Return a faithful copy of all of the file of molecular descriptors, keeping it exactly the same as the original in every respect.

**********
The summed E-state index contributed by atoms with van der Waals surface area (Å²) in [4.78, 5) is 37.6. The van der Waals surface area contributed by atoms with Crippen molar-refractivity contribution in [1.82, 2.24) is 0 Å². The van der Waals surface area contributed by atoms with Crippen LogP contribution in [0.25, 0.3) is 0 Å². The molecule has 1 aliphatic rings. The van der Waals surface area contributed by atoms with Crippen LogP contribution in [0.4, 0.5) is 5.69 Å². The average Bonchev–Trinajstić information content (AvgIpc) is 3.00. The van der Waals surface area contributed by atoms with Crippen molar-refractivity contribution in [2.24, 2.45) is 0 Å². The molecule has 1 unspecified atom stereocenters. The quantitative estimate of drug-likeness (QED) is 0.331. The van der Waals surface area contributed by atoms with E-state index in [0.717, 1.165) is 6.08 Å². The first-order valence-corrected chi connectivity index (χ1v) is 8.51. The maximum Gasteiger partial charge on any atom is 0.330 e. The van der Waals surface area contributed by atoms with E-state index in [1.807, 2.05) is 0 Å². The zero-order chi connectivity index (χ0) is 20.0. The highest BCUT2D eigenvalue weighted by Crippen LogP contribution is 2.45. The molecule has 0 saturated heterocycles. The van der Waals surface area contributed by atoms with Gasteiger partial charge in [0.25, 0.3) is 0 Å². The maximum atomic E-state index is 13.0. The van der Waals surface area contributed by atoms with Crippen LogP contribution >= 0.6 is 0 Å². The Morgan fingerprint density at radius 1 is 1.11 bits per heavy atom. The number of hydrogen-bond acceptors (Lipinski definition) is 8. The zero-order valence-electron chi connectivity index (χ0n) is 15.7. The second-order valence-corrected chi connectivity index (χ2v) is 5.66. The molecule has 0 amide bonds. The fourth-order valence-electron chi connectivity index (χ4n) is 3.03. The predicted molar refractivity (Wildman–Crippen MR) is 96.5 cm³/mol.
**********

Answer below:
The summed E-state index contributed by atoms with van der Waals surface area (Å²) in [4.78, 5) is 37.6. The van der Waals surface area contributed by atoms with Crippen molar-refractivity contribution in [1.82, 2.24) is 0 Å². The van der Waals surface area contributed by atoms with Crippen LogP contribution in [0.25, 0.3) is 0 Å². The molecule has 1 aliphatic rings. The van der Waals surface area contributed by atoms with Crippen LogP contribution in [0.4, 0.5) is 5.69 Å². The average Bonchev–Trinajstić information content (AvgIpc) is 3.00. The van der Waals surface area contributed by atoms with Crippen molar-refractivity contribution in [2.24, 2.45) is 0 Å². The molecule has 1 unspecified atom stereocenters. The quantitative estimate of drug-likeness (QED) is 0.331. The van der Waals surface area contributed by atoms with E-state index in [0.717, 1.165) is 6.08 Å². The first-order valence-corrected chi connectivity index (χ1v) is 8.51. The maximum Gasteiger partial charge on any atom is 0.330 e. The van der Waals surface area contributed by atoms with E-state index in [1.807, 2.05) is 0 Å². The zero-order chi connectivity index (χ0) is 20.0. The highest BCUT2D eigenvalue weighted by Crippen LogP contribution is 2.45. The molecule has 0 saturated heterocycles. The van der Waals surface area contributed by atoms with Gasteiger partial charge in [0.25, 0.3) is 0 Å². The maximum atomic E-state index is 13.0. The van der Waals surface area contributed by atoms with Crippen LogP contribution >= 0.6 is 0 Å². The Morgan fingerprint density at radius 1 is 1.11 bits per heavy atom. The number of hydrogen-bond acceptors (Lipinski definition) is 8. The zero-order valence-electron chi connectivity index (χ0n) is 15.7. The second-order valence-corrected chi connectivity index (χ2v) is 5.66. The molecule has 0 amide bonds. The fourth-order valence-electron chi connectivity index (χ4n) is 3.03. The predicted molar refractivity (Wildman–Crippen MR) is 96.5 cm³/mol.